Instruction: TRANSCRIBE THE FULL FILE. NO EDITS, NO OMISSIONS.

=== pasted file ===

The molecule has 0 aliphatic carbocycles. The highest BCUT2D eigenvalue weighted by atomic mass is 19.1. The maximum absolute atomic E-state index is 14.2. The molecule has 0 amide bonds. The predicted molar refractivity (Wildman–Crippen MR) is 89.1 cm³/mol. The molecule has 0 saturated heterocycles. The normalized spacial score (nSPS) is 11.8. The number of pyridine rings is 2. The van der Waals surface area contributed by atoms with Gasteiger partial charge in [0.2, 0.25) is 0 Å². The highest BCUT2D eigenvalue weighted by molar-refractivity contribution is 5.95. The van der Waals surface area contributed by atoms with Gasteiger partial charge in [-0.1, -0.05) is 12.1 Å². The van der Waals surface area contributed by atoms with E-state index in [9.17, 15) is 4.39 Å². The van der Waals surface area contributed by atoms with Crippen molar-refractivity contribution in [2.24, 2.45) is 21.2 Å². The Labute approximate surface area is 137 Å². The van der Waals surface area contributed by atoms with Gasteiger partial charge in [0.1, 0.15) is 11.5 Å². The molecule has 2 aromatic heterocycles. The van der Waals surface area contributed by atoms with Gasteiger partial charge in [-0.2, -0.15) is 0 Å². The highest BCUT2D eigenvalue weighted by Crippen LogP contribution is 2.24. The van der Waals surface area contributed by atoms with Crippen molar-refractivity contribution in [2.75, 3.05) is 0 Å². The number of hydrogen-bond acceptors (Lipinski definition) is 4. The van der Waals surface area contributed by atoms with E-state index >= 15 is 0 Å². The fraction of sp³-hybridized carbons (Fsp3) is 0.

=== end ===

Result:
The molecule has 0 aliphatic carbocycles. The highest BCUT2D eigenvalue weighted by atomic mass is 19.1. The maximum absolute atomic E-state index is 14.2. The molecule has 0 amide bonds. The predicted molar refractivity (Wildman–Crippen MR) is 89.1 cm³/mol. The molecule has 0 saturated heterocycles. The normalized spacial score (nSPS) is 11.8. The number of pyridine rings is 2. The van der Waals surface area contributed by atoms with Gasteiger partial charge in [0.2, 0.25) is 0 Å². The highest BCUT2D eigenvalue weighted by molar-refractivity contribution is 5.95. The van der Waals surface area contributed by atoms with Gasteiger partial charge in [-0.1, -0.05) is 12.1 Å². The van der Waals surface area contributed by atoms with E-state index in [9.17, 15) is 4.39 Å². The van der Waals surface area contributed by atoms with Crippen molar-refractivity contribution in [2.24, 2.45) is 21.2 Å². The Labute approximate surface area is 137 Å². The van der Waals surface area contributed by atoms with Gasteiger partial charge in [0.1, 0.15) is 11.5 Å². The molecule has 2 aromatic heterocycles. The van der Waals surface area contributed by atoms with Gasteiger partial charge in [-0.2, -0.15) is 0 Å². The highest BCUT2D eigenvalue weighted by Crippen LogP contribution is 2.24. The van der Waals surface area contributed by atoms with Crippen molar-refractivity contribution in [2.75, 3.05) is 0 Å². The number of hydrogen-bond acceptors (Lipinski definition) is 4. The van der Waals surface area contributed by atoms with E-state index >= 15 is 0 Å². The fraction of sp³-hybridized carbons (Fsp3) is 0.